Samsung has unveiled its latest tablet, claiming it is "setting the bar higher" with the device - its thinnest and lightest to date.
The Galaxy Tab S, available from next month, features colour-enhancing technology which it claims remains clear and bright even in sunlight and ensures the "best visual experience anywhere, any time".
For the first time, Galaxy users will be able to make and receive calls directly from their phone to the tablet thanks to a new "call forwarding" feature.
The Galaxy Tab S, which comes in two sizes, 10.5-inch and 8.4-inch, and two colours - titanium bronze or dazzling white - also allows consumers to multi-task by surfing the web, watching videos, sharing content and making calls simultaneously without having to close one application to access another.
JK Shin, chief executive of Samsung Electronics' mobile division, said: "With the launch of the Galaxy Tab S, Samsung is setting the industry bar higher for the entire mobile industry.
"It will provide consumers with a visual and entertainment experience that brings colors to life, beautifully packaged in a sleek and ultra-portable mobile device."
Industry commentators suggested Samsung was aiming to take on Apple's iPad at the upper end of the market. The prices - £ 449 for the 10.5 inch and £349 for the 8.4 inch - are actually higher than the iPads, although they offer expandable storage up to 128GB.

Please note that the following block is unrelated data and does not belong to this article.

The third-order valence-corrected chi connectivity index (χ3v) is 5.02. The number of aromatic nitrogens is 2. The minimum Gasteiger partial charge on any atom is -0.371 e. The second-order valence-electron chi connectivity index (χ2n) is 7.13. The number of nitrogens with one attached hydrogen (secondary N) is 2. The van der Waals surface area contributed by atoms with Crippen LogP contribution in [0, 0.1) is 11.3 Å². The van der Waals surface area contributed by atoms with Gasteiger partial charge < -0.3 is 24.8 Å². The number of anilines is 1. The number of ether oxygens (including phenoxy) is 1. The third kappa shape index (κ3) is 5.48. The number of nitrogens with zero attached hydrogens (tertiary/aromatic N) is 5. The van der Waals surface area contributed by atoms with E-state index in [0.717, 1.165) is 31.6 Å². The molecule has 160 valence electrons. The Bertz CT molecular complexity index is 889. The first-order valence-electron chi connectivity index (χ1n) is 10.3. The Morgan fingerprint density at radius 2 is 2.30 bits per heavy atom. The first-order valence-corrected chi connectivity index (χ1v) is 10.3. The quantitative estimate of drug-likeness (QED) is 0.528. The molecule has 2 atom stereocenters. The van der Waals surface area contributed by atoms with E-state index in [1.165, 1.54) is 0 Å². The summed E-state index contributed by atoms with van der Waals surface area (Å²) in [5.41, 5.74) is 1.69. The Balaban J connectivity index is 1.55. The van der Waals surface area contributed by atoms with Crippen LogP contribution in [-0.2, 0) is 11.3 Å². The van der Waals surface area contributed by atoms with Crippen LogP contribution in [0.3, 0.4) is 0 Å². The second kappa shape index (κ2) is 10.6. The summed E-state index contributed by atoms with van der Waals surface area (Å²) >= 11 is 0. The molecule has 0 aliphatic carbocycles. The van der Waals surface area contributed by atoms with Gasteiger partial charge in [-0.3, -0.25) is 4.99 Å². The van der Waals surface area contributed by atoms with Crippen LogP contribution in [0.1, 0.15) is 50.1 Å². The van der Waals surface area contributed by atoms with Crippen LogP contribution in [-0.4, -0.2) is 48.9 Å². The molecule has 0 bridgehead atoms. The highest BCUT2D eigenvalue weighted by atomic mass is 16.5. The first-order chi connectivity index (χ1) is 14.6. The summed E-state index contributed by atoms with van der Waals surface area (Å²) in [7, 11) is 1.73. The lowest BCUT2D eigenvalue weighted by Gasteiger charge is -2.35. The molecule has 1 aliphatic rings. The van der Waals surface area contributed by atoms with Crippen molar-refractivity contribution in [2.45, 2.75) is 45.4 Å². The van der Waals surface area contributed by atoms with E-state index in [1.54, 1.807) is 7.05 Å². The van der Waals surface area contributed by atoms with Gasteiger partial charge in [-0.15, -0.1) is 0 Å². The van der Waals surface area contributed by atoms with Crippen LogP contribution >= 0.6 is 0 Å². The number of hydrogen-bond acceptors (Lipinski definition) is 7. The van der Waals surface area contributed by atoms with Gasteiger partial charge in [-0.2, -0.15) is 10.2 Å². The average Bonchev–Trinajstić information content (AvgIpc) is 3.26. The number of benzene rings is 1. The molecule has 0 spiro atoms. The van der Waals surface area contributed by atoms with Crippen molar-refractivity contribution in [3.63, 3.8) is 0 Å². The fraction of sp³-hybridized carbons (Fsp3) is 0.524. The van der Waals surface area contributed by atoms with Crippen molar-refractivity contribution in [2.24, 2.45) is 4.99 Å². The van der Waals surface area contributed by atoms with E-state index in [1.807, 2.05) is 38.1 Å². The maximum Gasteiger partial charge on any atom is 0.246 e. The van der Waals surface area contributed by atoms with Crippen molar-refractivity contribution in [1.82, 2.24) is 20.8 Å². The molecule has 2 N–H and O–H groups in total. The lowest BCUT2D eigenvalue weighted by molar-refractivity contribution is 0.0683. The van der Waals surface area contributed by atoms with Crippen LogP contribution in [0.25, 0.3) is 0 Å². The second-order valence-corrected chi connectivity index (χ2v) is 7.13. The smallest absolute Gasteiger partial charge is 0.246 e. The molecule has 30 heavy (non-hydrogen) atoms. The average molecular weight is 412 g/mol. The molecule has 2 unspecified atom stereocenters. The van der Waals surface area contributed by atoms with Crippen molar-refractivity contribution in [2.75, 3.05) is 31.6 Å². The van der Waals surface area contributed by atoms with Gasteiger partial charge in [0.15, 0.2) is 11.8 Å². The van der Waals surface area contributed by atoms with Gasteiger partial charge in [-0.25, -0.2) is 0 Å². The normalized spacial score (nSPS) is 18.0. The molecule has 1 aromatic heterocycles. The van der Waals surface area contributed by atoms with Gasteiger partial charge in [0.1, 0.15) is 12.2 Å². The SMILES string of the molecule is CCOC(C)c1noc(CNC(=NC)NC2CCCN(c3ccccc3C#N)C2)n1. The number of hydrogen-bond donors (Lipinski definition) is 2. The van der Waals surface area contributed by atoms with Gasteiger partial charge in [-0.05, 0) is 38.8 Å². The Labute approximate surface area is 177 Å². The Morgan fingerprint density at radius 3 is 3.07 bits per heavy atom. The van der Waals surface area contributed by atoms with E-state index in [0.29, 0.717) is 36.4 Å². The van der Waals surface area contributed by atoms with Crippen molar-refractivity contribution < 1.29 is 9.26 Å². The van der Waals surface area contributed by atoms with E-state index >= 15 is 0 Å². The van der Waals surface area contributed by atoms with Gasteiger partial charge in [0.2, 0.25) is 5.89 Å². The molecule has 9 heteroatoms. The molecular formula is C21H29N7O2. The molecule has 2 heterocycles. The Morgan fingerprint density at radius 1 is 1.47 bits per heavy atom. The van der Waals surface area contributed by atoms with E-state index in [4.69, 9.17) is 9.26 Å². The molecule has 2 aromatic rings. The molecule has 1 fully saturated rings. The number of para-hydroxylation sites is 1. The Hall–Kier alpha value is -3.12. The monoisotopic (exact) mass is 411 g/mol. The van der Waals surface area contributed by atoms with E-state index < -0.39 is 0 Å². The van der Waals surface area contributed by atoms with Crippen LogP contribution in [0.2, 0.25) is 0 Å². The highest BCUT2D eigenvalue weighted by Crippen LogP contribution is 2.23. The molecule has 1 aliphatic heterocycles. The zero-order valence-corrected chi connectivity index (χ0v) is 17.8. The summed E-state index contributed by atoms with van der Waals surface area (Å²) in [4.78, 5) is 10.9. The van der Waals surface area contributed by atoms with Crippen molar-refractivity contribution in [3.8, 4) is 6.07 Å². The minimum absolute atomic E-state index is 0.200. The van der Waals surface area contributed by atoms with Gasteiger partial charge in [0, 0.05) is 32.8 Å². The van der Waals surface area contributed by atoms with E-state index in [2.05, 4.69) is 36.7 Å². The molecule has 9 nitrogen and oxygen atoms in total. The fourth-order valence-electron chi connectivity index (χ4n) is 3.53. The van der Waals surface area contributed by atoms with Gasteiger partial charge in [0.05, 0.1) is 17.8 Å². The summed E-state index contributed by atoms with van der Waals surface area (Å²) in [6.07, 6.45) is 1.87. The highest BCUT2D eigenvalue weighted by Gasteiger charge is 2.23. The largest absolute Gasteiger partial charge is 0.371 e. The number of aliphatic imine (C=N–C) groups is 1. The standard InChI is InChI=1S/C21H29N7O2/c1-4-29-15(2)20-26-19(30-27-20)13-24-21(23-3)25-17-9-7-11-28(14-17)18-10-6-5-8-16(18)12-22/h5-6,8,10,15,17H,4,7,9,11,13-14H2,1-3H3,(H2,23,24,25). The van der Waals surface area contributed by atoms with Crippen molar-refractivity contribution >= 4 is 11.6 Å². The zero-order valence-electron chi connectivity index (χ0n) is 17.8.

Duncan Bell, operations editor at UK-based gadget magazine T3, said it should be able to compete with the mighty iPad.
He said: "After several years of releasing a market-confusing glut of middling-to-good tablets, the S seems to be an attempt by Samsung to say 'This time we've got it right'.
"The specs leaked so far suggest a device easily able to go toe to toe with the iPad. However, Apple's device is so dominant that the S will also need to be cheaper if it's to truly compete."
Jack Parsons, deputy editor at Android Magazine, said: "On first glance, the Samsung Galaxy Tab S looks like every other tablet, but at 10.5-inches it's just a little larger than normal. However, it is the first Galaxy tablet to feature a Super AMOLED screen, which on this size canvas offers a 288 pixels per inch - surpassing both the iPad Air and Kindle Fire HDX."
Stuart Miles, founder and chief executive of technology site Pocket Lint, said the new tablet could trigger a change in strategy from Samsung.
"The rumours surrounding the Samsung Tab S tablets suggest that we should see a range of fantastic flagship Android tablets that are finally able to compete with the iPad Air or iPad Mini on a like-for-like basis," he said.
"Previously, successful Android tablets have been aimed at the mass market entry-level and that has left power users wanting more. That move by Samsung is likely to be welcomed by those looking for something powerful and comprehensive rather than just a device designed for surfing on the sofa."